Or people make bad bet sizes.

    You are putting an incredible amount of faith into some very dubious logic. If you are wrong, you are stuffing it in very dead. I find this Villain's play to be completely consistent with big overpairs and sets. TBH, I am more surprised to see this underpair than I would be to see something that crushes you.
    After raising him, villains decision to re-raise again, rather than simply call or shove, felt to me like another "i want you to fold now" move. Both actions didn't indicate to me that the Villain had flopped a monster. So out of the range of hands he brought to the flop, i felt that there was a cap on the strength of the hands he might have in taking those specific 2 sets of actions in combination. I apologise if the term Capped Range doesn't apply there, i'd love to know the more appropriate term?

    With more explanation, you are correct given your assumptions and logic: this would be a capped range. I disagree with your logic and the meaning of the Villain's bets though so I think this was just spewy on both sides.
    Co-founder Red Chip Poker,
    Author Poker Plays You Can Use
    Author Poker Workbook for Math Geeks
  • TheGameKatTheGameKat Posts: 2,269 -
    The terminology is fine, I think the critical issue is how confident one can be that a nearly pot bet represents a capped range.

    You mention in your write-up your range might have been off because you only have a small number of hands, so presumably you're using a population-based read that where you play this bet size reliably means something. Obviously you're a lot better placed to make that assessment than anyone else.
    Moderation In Moderation
  • persuadeopersuadeo Red Chipper, Table Captain Posts: 4,052 ✭✭✭✭✭
    It doesn't represent a capped range, it represents a polarized range on the flop, where it by necessity has more bluffs. (Whether he bets zero, one blind, or all in, he has all over pairs and all sets, the very definition of being uncapped. Hero, on the other hand, has not flopped any hands better than this, has maybe zero natural two pairs, lacks more than 8 strong draws and has fewer overpairs)

    This is what allows 97o more continuance, not capped/uncapped.

    On the other shoe, villain overplays the merged part of his range here, meaning he is in fact the opposite of an abc player, and likely completely improvising his game. Even if you stand by the line 97 takes here, this is not really disputable when 88 shows down this way, and so hero needs to question his reads.
  • jeffncjeffnc Red Chipper Posts: 4,713 ✭✭✭✭✭
    me in the big blind with :9D: :7C: . Given villains straightforward playstyle, I felt 9/7 hits the boards that he won’t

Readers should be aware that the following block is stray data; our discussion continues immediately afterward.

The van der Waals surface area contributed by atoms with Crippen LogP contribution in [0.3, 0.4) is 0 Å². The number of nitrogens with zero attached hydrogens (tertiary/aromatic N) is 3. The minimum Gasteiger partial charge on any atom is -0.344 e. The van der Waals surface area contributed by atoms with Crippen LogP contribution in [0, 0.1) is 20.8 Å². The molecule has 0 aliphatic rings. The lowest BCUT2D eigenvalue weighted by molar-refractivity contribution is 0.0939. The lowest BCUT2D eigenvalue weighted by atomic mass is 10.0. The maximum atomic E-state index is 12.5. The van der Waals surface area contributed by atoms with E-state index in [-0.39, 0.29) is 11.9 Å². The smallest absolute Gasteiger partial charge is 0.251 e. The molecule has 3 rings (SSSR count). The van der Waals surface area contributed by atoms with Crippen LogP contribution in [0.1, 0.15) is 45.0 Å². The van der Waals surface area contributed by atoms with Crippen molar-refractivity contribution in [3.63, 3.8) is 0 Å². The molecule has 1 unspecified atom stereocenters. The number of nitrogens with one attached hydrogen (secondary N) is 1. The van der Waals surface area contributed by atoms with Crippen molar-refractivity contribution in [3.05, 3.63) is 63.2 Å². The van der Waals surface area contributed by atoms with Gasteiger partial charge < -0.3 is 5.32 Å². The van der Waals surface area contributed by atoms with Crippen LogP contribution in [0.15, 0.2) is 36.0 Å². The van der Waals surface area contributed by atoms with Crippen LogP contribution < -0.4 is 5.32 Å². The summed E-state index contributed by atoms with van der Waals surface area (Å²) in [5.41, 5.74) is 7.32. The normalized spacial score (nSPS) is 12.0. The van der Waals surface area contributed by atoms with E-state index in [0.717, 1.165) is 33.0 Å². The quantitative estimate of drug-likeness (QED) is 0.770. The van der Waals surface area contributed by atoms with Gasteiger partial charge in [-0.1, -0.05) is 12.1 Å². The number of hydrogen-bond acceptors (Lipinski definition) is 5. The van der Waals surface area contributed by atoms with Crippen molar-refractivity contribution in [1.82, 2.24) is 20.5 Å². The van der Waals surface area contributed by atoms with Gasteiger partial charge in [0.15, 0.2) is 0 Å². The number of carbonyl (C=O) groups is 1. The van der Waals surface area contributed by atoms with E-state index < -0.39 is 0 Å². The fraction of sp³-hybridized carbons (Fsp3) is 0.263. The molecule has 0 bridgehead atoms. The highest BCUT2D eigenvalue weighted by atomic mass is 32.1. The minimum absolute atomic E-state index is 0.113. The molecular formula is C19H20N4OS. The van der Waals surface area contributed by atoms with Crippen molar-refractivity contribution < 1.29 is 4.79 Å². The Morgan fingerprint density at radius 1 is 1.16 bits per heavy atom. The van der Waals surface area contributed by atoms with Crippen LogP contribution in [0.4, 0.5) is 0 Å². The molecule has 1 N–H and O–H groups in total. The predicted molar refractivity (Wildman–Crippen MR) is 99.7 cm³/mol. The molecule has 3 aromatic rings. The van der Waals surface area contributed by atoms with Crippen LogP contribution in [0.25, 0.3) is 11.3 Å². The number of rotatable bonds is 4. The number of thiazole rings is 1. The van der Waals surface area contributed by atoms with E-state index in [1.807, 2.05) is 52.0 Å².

Not exactly. If you hit, then he probably didn't. But that's not the same thing. Lots of boards hit neither of you, and he's virtually always ahead when that happens.

    And also, you can "hit" (as in the actual hand) and still be behind many pairs in his range.
    I’m closing the action and only need to pay $15. I felt a raise was a worse idea as this hand can play well post flop.

    You're last to act on one street out of four. And are you talking about $15 in absolute terms? That's an odd thing to do in poker, so if you're talking about pot odds instead of absolute dollars, then you're looking at something close to 1:1 (much worse than 2:1 anyway, 1.3:1 depending on rake/tips) which is not attractive.
    Folding was never an option because if I was going to fold top pair then I shouldn’t have called the preflop raise.

    That may or may not be true, but in any case it more supports the option of folding preflop rather than not folding now.
  • jfarrow13jfarrow13 Red Chipper Posts: 1,254 ✭✭✭✭
    Villain then re-raises to $295.
    Wtf is going on. I mean I get that V felt kinda lost with 2nd pair, but like if your answer is "fk it, when it doubt, FE is real!"....His hand is the worst bluff candidate ever. He blocks 98. He loses to your sets. He loses to you freaking out with JJ or 10's. Like...he has literally not equity except fold equity.

    If your gonna freak out, why not do it with AK or AQ with BD's?

    Also...fold preflop.


    This is a great example of bet sizing tells. To ME though, I woulda folded, because this sizing to me screams 10's, JJ, or 88. If I we V with an overpair, I would even size down to 40-55%, as I will have sooo many bricked overcards, and except for 99, I really don't hold any really strong holdings on this board.